HIC for FAIR

Accelerators are very complex machines that require numerous skills from the physicists who build them.

Accelerators are very complex machines that require numerous skills from the physicists who build them. (Photo: Uwe Dettmar, Frankfurt am Main)

All matter on earth, including our bodies, consists of a gigantic number of atoms. What is the origin of these atoms, how old are they, how long do they live and what is their origin? The research network "HIC for FAIR" aims to find answers to these questions. 

The scientists involved are developing accelerators and detectors to prepare experiments on the particle accelerator FAIR - Facility for Antiproton and Ion Research. It will be fully operational in Darmstadt in 2021.

The FAIR particle accelerator makes it possible to produce the "primordial soup", which was created a few fractions of a second after the Big Bang, in the laboratory. The researchers can thus observe the transition to atomic nuclei of the lightest elements, hydrogen and helium. Also the origin of heavier matter like carbon and oxygen will be investigated. These experiments are intended to show how the matter of today's universe and, with it, we too, were created. The research project combines theory and experiment, as well as basic research and technical development.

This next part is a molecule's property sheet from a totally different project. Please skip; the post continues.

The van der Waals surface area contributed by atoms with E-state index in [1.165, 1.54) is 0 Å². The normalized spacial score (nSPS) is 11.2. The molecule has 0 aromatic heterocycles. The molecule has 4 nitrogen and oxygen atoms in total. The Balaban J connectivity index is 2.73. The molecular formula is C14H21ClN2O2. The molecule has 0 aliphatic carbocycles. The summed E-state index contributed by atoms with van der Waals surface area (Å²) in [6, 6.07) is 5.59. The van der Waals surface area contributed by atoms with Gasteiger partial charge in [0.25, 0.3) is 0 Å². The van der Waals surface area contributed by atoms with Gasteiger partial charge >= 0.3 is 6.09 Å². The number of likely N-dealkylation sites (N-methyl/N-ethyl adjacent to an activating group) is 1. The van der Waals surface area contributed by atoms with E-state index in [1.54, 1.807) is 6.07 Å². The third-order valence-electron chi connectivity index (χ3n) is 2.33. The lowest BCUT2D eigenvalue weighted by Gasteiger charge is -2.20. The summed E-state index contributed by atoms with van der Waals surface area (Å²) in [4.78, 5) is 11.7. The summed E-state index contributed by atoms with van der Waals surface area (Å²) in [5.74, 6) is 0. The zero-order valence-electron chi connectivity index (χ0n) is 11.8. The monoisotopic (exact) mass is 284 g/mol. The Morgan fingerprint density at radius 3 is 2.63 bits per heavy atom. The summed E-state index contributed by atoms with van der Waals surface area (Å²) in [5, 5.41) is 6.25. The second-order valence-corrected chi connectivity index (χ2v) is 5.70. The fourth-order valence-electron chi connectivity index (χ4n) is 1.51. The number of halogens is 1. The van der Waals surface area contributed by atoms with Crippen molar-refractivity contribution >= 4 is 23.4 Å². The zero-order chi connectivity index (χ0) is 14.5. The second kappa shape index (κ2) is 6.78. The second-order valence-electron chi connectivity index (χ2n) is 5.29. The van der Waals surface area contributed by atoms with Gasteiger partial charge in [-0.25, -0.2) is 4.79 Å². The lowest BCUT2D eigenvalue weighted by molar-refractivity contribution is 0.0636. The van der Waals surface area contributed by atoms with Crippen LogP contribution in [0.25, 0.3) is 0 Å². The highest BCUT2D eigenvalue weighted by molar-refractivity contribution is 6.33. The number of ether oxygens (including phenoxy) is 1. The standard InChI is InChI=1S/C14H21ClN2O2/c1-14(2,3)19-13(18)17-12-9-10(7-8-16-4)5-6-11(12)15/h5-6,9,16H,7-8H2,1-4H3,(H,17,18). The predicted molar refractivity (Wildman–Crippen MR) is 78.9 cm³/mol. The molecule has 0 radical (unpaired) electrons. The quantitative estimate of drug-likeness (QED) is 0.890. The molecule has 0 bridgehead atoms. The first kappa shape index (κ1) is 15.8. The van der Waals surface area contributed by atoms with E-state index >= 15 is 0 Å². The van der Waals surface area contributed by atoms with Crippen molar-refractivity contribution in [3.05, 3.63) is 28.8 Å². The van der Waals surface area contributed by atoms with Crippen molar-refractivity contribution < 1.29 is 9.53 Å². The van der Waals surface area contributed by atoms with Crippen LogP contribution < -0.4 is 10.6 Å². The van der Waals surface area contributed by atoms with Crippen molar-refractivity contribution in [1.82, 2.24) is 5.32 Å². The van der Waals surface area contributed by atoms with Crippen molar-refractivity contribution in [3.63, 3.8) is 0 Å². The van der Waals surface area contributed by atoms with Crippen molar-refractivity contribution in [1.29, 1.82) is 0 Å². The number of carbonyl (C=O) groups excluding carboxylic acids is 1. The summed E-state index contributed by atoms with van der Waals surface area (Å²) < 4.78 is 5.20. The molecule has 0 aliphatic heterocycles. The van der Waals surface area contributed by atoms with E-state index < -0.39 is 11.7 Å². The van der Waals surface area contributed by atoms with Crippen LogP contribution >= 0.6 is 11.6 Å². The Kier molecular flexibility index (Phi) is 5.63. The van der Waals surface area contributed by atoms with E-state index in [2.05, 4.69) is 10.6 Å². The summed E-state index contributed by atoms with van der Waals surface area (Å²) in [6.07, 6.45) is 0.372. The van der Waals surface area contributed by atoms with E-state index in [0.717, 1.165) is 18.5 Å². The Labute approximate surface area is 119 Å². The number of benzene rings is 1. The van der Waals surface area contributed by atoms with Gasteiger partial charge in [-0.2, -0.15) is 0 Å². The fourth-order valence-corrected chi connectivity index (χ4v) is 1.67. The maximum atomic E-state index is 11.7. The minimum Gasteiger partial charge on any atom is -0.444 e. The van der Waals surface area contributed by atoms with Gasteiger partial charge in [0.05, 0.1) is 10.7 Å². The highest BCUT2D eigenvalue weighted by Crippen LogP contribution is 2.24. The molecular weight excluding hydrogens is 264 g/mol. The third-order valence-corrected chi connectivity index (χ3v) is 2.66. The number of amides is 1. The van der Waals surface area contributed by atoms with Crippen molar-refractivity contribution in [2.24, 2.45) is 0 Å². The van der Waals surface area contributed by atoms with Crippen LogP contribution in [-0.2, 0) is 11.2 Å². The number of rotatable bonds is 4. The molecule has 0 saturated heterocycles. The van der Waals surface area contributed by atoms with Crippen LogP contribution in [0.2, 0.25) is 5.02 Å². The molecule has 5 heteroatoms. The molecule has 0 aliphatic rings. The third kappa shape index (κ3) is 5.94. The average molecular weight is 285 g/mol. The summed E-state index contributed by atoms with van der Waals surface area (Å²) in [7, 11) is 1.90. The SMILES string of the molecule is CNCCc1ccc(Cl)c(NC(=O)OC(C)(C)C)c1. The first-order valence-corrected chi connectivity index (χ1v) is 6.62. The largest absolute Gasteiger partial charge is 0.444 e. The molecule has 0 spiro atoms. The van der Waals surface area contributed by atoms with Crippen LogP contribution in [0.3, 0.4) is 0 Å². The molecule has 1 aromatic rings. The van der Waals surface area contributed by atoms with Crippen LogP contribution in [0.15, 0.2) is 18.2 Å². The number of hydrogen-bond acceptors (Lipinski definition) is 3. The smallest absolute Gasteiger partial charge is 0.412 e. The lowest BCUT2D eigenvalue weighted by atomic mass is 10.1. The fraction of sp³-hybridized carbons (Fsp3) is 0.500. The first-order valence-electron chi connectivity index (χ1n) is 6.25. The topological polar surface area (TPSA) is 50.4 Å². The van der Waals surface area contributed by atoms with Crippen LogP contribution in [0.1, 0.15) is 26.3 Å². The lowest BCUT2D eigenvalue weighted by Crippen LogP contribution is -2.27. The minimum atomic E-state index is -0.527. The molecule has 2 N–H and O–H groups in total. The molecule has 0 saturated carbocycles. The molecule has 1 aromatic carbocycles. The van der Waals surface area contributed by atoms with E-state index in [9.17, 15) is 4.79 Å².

The Helmholtz International Center for FAIR (HIC for FAIR) was founded as part of the state funding program LOEWE (Landes-Offensive zur Entwicklung Wissenschaftlich-ökonomischer Exzellenz) of the Hessian Ministry of Science and Art. The aim is to strengthen the world's leading high-tech research in the fields of supernova, antimatter and accelerator research in Hesse. Hessian universities and research institutes work together at the HIC for FAIR in a unique way.

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